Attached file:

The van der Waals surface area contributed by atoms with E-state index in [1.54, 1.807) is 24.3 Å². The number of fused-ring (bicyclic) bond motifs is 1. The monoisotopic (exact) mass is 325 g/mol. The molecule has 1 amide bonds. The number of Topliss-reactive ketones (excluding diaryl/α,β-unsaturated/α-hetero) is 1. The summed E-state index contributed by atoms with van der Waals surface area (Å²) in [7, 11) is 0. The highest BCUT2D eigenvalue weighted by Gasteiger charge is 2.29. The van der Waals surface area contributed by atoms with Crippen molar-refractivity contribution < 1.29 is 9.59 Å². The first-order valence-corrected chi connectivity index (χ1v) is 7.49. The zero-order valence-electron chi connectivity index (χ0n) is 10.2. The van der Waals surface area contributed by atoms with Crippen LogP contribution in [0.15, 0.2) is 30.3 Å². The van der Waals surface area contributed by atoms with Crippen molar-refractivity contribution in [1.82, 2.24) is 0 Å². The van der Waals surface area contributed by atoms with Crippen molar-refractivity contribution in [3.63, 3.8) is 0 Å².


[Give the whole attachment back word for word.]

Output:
The van der Waals surface area contributed by atoms with E-state index in [1.54, 1.807) is 24.3 Å². The number of fused-ring (bicyclic) bond motifs is 1. The monoisotopic (exact) mass is 325 g/mol. The molecule has 1 amide bonds. The number of Topliss-reactive ketones (excluding diaryl/α,β-unsaturated/α-hetero) is 1. The summed E-state index contributed by atoms with van der Waals surface area (Å²) in [7, 11) is 0. The highest BCUT2D eigenvalue weighted by Gasteiger charge is 2.29. The van der Waals surface area contributed by atoms with Crippen molar-refractivity contribution < 1.29 is 9.59 Å². The first-order valence-corrected chi connectivity index (χ1v) is 7.49. The zero-order valence-electron chi connectivity index (χ0n) is 10.2. The van der Waals surface area contributed by atoms with Crippen LogP contribution in [0.15, 0.2) is 30.3 Å². The van der Waals surface area contributed by atoms with Crippen molar-refractivity contribution in [1.82, 2.24) is 0 Å². The van der Waals surface area contributed by atoms with Crippen molar-refractivity contribution in [3.63, 3.8) is 0 Å².